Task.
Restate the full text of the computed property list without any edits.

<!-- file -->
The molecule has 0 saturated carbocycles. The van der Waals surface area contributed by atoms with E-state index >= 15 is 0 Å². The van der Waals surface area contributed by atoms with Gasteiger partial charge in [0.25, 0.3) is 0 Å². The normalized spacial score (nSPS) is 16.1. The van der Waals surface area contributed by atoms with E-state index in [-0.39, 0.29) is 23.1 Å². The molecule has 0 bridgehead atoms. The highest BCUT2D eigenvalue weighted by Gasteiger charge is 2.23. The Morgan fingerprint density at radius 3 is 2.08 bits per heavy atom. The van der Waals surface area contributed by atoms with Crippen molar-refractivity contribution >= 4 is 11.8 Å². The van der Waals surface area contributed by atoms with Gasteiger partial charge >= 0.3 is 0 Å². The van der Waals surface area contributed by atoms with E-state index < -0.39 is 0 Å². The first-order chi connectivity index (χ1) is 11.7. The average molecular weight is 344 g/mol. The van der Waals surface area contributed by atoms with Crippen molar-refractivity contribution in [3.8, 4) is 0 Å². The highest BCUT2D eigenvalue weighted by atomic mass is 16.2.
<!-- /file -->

The molecule has 0 saturated carbocycles. The van der Waals surface area contributed by atoms with E-state index >= 15 is 0 Å². The van der Waals surface area contributed by atoms with Gasteiger partial charge in [0.25, 0.3) is 0 Å². The normalized spacial score (nSPS) is 16.1. The van der Waals surface area contributed by atoms with E-state index in [-0.39, 0.29) is 23.1 Å². The molecule has 0 bridgehead atoms. The highest BCUT2D eigenvalue weighted by Gasteiger charge is 2.23. The Morgan fingerprint density at radius 3 is 2.08 bits per heavy atom. The van der Waals surface area contributed by atoms with Crippen molar-refractivity contribution >= 4 is 11.8 Å². The van der Waals surface area contributed by atoms with Gasteiger partial charge >= 0.3 is 0 Å². The van der Waals surface area contributed by atoms with E-state index < -0.39 is 0 Å². The first-order chi connectivity index (χ1) is 11.7. The average molecular weight is 344 g/mol. The van der Waals surface area contributed by atoms with Crippen molar-refractivity contribution in [3.8, 4) is 0 Å². The highest BCUT2D eigenvalue weighted by atomic mass is 16.2.